pages = "183--191",
journal = "Nano Energy",
issn = "2211-2855",
publisher = "Elsevier",

}

TY - JOUR

T1 - Pyro-electrolytic water splitting for hydrogen generation

AU - Zhang, Yan

AU - Kumar, Santosh

AU - Marken, Frank

AU - Krasny, Marcin

AU - Roake, Eleanor

AU - Eslava, Salvador

AU - Dunn, Steve

AU - Da Como, Enrico

AU - Bowen, Chris R.

PY - 2019/4/1

Y1 - 2019/4/1

N2 - Water splitting by thermal cycling of a pyroelectric element that acts as an external charge source offers an alternative method to produce hydrogen from transient low-grade waste heat or natural temperature changes. In contrast to conventional energy harvesting, where the optimised load resistance is used to maximise the combination of current and voltage, for water splitting applications there is a need to optimise the system to achieve a sufficiently high potential difference for water electrolysis, whilst also maintaining a high current output. For the thermal harvesting system examined here, a high impedance 0.5 M KOH electrolyte with working electrodes connected to a rectified pyroelectric harvester produced the highest voltage of 2.34 V, which was sufficient for H2 generation. In addition to electrolyte concentration, the frequency of the temperature oscillations was examined and reducing the heating-cooling frequency led to a larger change in temperature to generate increased pyroelectric charge and a higher potential difference for pyro-water splitting. Finally, in the absence of sacrificial reagents, cyclic production of H2 (0.654 μmol/h) was demonstrated for the optimised processing parameters of electrolyte and thermal cycling frequency using the external pyroelectric element as a charge source for water splitting.

AB - Water splitting by thermal cycling of a pyroelectric element that acts as an external charge source offers an alternative method to produce hydrogen from transient low-grade waste heat or natural temperature changes. In contrast to conventional energy harvesting, where the optimised load resistance is used to maximise the combination of current and voltage, for water splitting applications there is a need to optimise the system to achieve a sufficiently high potential difference for water electrolysis, whilst also maintaining a high current output. For the thermal harvesting system examined here, a high impedance 0.5 M KOH electrolyte with working electrodes connected to a rectified pyroelectric harvester produced the highest voltage of 2.34 V, which was sufficient for H2 generation. In addition to electrolyte concentration, the frequency of the temperature oscillations was examined and reducing the heating-cooling frequency led to a larger change in temperature to generate increased pyroelectric charge and a higher potential difference for pyro-water splitting. Finally, in the absence of sacrificial reagents, cyclic production of H2 (0.654 μmol/h) was demonstrated for the optimised processing parameters of electrolyte and thermal cycling frequency using the external pyroelectric element as a charge source for water splitting.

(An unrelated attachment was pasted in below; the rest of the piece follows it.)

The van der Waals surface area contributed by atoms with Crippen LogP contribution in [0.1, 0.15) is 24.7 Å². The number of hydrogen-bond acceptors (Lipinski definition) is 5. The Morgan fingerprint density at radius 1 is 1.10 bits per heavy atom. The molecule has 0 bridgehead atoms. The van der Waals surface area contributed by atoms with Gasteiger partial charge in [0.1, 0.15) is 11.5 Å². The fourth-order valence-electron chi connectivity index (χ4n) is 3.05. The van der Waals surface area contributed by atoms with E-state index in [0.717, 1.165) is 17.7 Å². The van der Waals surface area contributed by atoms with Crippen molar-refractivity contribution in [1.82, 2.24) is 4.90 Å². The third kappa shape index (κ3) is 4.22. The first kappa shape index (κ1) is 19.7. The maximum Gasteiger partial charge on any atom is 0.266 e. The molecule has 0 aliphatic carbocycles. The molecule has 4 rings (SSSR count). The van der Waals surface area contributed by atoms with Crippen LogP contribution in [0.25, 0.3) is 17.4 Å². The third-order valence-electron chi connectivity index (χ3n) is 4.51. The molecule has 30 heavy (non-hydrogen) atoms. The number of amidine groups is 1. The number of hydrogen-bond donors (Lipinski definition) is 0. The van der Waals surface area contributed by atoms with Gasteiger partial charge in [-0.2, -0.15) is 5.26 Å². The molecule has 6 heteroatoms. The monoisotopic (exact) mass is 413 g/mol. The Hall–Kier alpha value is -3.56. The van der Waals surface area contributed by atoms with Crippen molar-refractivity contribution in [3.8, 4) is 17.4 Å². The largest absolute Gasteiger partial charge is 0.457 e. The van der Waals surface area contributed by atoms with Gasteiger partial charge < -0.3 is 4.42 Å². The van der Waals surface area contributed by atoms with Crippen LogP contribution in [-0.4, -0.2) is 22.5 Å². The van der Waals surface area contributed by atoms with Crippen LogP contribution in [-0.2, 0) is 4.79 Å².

U2 - 10.1016/j.nanoen.2019.01.030

DO - 10.1016/j.nanoen.2019.01.030

M3 - Article

VL - 58

SP - 183

EP - 191

JO - Nano Energy

T2 - Nano Energy

JF - Nano Energy

SN - 2211-2855

ER -